Dick and his good friend Dan Evans in Hawaii While shelving another piece of local history yesterday, I saw a small pamphlet entitled, “Some Early History of Montgomery County.” This little booklet is a reprint of a paper given by Thomas H. Ristine in 1913. As I was reading about the founding of Crawfordsville by three young men, one of whom was a Ristine, the phone rang with the news that Dick Ristine died over the weekend. While many on campus knew it was coming, it is hard not to feel that we have lost something big. It is true that, as Dick liked to say, he was the last of the alums closely connected to someone who knew Caleb Mills very well. Dick’s family history is a history of this college and of this town in equal measures. I would like to share a little bit of that excellent history in this posting.It starts in the pioneer era…In 1823 Henry Ristine built the second log structure in this new town and it quickly became a gathering place. Ristine Tavern was where most of the business of this young community was discussed and then settled. An early court hearing even took place there. In fact a history of the young town is in many ways a history of the Ristines as they were in this area right from the first. They have served as trustees, lawyers, public officials, church elders and across many charitable committees. From 1823 on the Ristines have left their good mark on our community in dozens of ways.
Nine Years later, in 1832, a small group of Presbyterians came to town to hold a meeting on the subject of an academy here in Crawfordsville. It was agreed that this would be the best way to supply enough teachers and preachers to the “Wabash Country.” Leading the founders were James and John Steele Thomson. James was the first President of the Prudential Committee and John was on the first faculty. Their younger brother Samuel Steele Thomson was in Caleb Mills’ first class and became the first alumnus to join the faculty. Professor Thomson’s daughter married Theodore H. Ristine, an alum of the class of 1865 uniting these two pioneering families. It was this same fellow who wrote the “Early History of Montgomery County” that I mentioned earlier.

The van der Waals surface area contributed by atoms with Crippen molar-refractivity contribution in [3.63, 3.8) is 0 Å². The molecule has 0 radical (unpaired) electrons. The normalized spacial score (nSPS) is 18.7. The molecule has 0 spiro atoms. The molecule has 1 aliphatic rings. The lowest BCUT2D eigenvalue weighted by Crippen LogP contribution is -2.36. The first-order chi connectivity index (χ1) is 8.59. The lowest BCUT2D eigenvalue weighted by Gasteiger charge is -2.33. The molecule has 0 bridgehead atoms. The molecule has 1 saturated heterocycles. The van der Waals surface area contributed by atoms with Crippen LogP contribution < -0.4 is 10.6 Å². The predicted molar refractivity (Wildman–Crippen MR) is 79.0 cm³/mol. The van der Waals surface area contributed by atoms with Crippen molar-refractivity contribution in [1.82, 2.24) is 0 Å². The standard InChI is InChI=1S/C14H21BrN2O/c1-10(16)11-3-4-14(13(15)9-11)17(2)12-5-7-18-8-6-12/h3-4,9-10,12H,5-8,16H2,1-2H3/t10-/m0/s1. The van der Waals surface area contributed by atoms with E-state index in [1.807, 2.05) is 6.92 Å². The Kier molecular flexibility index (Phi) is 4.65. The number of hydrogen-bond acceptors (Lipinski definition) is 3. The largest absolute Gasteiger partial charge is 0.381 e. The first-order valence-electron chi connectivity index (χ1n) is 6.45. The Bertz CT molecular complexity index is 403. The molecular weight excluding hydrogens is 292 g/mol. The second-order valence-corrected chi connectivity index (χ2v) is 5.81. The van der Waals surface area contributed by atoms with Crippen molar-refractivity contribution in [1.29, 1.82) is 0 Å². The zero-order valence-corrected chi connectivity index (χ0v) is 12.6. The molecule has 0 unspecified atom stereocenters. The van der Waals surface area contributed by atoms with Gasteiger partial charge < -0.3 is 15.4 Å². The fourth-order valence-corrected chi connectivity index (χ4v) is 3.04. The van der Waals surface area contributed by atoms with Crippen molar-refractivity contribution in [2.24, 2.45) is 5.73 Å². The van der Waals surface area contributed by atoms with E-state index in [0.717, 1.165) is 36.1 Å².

The Ristines lived in Crawfordsville and raised their children at the edge of campus. Theodore Ristine served the college as a Trustee for 48 years. Dick would sometimes speak about being a little shaver and playing under the table as his grandfather met with the various trustees and officers of the college.
Dick’s parents were yet another example of the melding of town and gown as Dick’s mother was the daughter of long-time professor James Osborne. Her brother was the legendary English professor Insley Osborne. Dick would tell me stories about “Uncle Insley” and other legends of the faculty. His stories were always told with a chuckle and a grin – often things no one else knew or that few remember…Stories about Doc Mackintosh, George Kendall, Bryon Trippet, Frank Sparks or Eli Lilly.
While I will greatly miss the chance to listen as he spins a yarn, perhaps even more I will miss the sense that Dick had of Wabash – as something timeless, something bigger than any era, bigger than any person. Dick lived the history of this place, it was truly in his DNA. Dick also loved this place and served it well in nearly every capacity. Dick lived and loved well all of his life – his family and his friends, his beloved Alma Mater, the state he served as Lt. Governor, the state he retired to and the natural world around him were all objects of his affection – and all benefited from his passion. The world is a better place for the life of this good man.
Indeed, we will all miss our good old friend Dick Ristine…